Referring now to FIG. 5A, there is shown a block diagram of the message receive buffer 500 in the coherent address space 590 of receiving domain 136 according to an embodiment of the present invention. Message receive buffer 500 has a plurality of entries. Each entry is identified by a number. Each entry preferably stores a cache-line sized message when it arrives to the receiving domain 136. The first entry has number 0, the second entry has number 1, the third entry has number 2, and so on. These numbers are the entries' “offsets” 570 in message receive buffer 500. Offsets 570 are the values used by S/W read pointer 190 a and H/W write pointer 195 a to identify a particular entry. As shown in FIG. 5A, S/W read pointer 190 a points to the first entry (with an offset “0”) in message receive buffer 500. H/W write pointer 195 a points to the last entry (with an offset “6”) in message receive buffer 500. Receive base address 510 a points to the area indicating where message receive buffer 500 starts in coherent address space 590. Receiving engine 150 (not shown in FIG. 5A) writes cache-line size messages to message receive buffer 500 in address sequential order.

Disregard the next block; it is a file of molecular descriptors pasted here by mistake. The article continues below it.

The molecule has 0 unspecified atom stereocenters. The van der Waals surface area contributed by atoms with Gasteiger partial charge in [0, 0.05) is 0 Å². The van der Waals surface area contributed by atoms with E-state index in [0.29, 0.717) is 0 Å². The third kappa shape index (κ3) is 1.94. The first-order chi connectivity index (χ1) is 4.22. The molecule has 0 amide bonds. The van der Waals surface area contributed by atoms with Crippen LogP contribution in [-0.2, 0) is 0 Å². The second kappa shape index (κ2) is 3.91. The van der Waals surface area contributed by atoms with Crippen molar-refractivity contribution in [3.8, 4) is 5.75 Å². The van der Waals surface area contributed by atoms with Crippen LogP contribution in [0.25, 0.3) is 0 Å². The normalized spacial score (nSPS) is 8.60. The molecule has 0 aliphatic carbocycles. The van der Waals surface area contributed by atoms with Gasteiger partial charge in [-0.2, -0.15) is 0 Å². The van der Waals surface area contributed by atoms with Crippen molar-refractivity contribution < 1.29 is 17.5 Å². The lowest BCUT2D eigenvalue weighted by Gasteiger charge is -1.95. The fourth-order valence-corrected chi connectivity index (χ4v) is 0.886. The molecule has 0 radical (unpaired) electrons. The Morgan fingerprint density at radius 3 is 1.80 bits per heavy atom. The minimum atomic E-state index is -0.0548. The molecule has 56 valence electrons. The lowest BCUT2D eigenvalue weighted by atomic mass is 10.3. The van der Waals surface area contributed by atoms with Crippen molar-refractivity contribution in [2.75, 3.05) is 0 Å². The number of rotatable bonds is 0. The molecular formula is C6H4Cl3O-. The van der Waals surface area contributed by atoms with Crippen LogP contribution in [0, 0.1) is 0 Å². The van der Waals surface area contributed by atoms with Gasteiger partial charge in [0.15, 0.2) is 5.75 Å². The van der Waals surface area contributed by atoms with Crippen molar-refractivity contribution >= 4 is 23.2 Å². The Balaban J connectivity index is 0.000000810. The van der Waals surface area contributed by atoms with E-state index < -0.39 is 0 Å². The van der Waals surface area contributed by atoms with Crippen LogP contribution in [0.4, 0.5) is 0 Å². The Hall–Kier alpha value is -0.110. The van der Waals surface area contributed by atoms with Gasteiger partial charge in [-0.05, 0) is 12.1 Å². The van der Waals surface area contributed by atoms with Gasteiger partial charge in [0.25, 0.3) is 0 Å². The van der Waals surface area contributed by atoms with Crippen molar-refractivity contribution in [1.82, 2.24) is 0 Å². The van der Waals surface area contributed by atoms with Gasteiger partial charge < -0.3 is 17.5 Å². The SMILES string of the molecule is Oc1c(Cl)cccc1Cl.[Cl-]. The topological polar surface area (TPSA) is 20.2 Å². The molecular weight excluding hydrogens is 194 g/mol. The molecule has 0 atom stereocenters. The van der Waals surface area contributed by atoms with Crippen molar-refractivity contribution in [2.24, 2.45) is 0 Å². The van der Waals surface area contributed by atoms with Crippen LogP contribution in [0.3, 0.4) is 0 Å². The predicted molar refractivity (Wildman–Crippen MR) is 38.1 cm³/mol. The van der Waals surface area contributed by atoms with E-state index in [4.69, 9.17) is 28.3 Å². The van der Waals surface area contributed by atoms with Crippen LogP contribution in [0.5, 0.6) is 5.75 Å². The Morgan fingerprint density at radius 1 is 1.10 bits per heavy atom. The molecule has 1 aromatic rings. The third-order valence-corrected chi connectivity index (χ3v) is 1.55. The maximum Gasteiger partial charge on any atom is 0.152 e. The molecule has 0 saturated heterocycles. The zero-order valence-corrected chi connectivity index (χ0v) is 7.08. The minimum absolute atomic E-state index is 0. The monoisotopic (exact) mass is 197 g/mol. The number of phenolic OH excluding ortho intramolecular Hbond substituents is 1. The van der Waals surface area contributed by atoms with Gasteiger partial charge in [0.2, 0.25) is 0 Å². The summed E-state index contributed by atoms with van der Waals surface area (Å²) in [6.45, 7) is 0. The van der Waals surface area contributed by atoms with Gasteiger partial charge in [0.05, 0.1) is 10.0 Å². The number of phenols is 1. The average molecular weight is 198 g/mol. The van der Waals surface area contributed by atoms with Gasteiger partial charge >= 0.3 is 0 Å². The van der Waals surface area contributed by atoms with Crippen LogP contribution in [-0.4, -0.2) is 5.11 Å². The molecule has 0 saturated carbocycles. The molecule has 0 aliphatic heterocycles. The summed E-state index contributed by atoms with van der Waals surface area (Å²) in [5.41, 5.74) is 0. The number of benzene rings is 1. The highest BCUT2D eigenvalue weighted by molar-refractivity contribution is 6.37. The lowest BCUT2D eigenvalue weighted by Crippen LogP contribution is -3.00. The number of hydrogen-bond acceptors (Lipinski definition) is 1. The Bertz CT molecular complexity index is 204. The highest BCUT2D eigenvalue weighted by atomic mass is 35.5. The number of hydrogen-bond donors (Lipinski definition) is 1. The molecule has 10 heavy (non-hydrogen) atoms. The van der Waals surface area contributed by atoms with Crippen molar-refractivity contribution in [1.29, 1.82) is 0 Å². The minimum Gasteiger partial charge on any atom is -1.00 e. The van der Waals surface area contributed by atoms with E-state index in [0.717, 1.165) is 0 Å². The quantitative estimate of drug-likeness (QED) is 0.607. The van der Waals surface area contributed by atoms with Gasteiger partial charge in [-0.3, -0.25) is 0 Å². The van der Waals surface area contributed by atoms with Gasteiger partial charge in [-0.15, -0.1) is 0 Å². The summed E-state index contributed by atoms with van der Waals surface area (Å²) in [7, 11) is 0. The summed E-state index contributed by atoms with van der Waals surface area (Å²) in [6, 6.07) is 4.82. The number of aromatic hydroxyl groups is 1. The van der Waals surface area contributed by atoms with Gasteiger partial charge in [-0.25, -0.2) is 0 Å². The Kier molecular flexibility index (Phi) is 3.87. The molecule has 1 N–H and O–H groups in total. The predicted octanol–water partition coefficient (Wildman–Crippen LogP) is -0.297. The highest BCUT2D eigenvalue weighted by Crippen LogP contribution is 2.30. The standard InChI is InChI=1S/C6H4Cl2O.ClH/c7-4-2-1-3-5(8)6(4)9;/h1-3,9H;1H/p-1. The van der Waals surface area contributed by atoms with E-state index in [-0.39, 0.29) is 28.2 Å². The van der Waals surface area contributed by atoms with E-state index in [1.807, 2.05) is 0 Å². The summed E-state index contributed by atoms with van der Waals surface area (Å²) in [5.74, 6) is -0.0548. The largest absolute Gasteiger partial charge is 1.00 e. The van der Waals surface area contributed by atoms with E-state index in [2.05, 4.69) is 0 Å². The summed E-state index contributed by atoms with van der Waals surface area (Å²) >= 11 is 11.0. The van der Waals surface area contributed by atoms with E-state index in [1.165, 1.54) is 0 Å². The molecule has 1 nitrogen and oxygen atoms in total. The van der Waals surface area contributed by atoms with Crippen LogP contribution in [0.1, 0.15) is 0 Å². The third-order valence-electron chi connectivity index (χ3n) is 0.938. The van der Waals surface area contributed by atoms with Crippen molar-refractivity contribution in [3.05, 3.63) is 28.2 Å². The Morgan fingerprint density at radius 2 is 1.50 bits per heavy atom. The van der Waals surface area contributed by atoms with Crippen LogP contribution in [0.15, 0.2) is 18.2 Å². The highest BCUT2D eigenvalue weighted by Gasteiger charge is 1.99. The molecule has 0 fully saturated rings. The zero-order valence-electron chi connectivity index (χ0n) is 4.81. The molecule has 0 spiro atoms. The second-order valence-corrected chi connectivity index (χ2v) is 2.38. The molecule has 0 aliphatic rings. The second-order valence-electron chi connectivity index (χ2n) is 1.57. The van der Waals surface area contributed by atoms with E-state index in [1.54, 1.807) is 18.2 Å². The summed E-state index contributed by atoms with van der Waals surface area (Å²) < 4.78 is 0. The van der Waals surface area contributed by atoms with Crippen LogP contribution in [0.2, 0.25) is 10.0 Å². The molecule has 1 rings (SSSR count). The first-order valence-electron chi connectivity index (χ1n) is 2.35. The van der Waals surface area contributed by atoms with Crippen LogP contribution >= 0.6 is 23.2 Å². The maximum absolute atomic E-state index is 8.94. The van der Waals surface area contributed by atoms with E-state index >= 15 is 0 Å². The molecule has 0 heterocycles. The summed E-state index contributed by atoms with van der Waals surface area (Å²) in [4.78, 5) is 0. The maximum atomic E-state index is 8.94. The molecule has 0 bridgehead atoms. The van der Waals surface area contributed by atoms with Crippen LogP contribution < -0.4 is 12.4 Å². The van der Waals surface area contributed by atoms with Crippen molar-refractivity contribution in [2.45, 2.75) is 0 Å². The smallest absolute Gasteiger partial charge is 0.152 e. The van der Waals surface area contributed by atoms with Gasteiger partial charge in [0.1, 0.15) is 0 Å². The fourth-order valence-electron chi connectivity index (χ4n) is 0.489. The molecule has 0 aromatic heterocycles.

Referring now to FIG. 5B, it illustrates a format of an address 540 used to access message receive buffer 500. Address 540 preferably comprises the following fields: receive base field 510, a hardware (H/W) write pointer field 520, and an offset field 530.

Receive base field 510 preferably stores receive base address 510 a indicating where message receive buffer 500 starts in the coherent address space of receiving domain 136. The receive base address 510 a stored in receive base field 510 is a programmed constant.

H/W write pointer field 520 stores current value of H/W write pointer 195 a (shown in FIG. 5A). Field 520 is used to determine the address of the cache line in message receive buffer 500 to which a new message will be written.

Cache line offset field 530 is identical to cache line offset field 340 shown in FIG. 3. Cache line offset field 530 is an offset of a byte in its cache line. For example, if the offset field 530 is 0, address 540 refers to the first byte of the cache line; if the offset field 530 is 3, the address 540 refers to the fourth byte, and so on. If the cache line size is 128 bytes, the offset field 530 can have values from 0 to 127 to allow each byte in the cache line to be addressed.